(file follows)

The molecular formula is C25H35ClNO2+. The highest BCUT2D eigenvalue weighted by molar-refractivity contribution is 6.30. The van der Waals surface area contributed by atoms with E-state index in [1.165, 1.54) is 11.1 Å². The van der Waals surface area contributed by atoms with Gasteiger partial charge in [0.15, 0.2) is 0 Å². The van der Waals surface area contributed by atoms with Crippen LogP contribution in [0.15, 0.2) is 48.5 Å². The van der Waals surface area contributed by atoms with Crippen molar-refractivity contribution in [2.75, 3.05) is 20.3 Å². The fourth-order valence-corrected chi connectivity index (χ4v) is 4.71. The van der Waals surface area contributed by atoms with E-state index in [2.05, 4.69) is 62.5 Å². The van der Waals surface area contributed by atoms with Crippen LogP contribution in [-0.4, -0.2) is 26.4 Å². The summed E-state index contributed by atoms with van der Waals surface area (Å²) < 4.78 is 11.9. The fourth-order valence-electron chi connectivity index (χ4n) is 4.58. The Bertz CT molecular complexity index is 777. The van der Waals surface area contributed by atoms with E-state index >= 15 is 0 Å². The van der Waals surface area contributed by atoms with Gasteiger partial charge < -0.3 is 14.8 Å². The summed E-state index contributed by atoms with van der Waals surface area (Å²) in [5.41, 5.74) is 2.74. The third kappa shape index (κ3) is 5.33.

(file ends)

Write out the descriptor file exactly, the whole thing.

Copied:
The molecular formula is C25H35ClNO2+. The highest BCUT2D eigenvalue weighted by molar-refractivity contribution is 6.30. The van der Waals surface area contributed by atoms with E-state index in [1.165, 1.54) is 11.1 Å². The van der Waals surface area contributed by atoms with Gasteiger partial charge in [0.15, 0.2) is 0 Å². The van der Waals surface area contributed by atoms with Crippen LogP contribution in [0.15, 0.2) is 48.5 Å². The van der Waals surface area contributed by atoms with Crippen molar-refractivity contribution in [2.75, 3.05) is 20.3 Å². The fourth-order valence-corrected chi connectivity index (χ4v) is 4.71. The van der Waals surface area contributed by atoms with E-state index in [2.05, 4.69) is 62.5 Å². The van der Waals surface area contributed by atoms with Crippen LogP contribution in [-0.4, -0.2) is 26.4 Å². The summed E-state index contributed by atoms with van der Waals surface area (Å²) < 4.78 is 11.9. The fourth-order valence-electron chi connectivity index (χ4n) is 4.58. The Bertz CT molecular complexity index is 777. The van der Waals surface area contributed by atoms with E-state index >= 15 is 0 Å². The van der Waals surface area contributed by atoms with Gasteiger partial charge < -0.3 is 14.8 Å². The summed E-state index contributed by atoms with van der Waals surface area (Å²) in [5.41, 5.74) is 2.74. The third kappa shape index (κ3) is 5.33.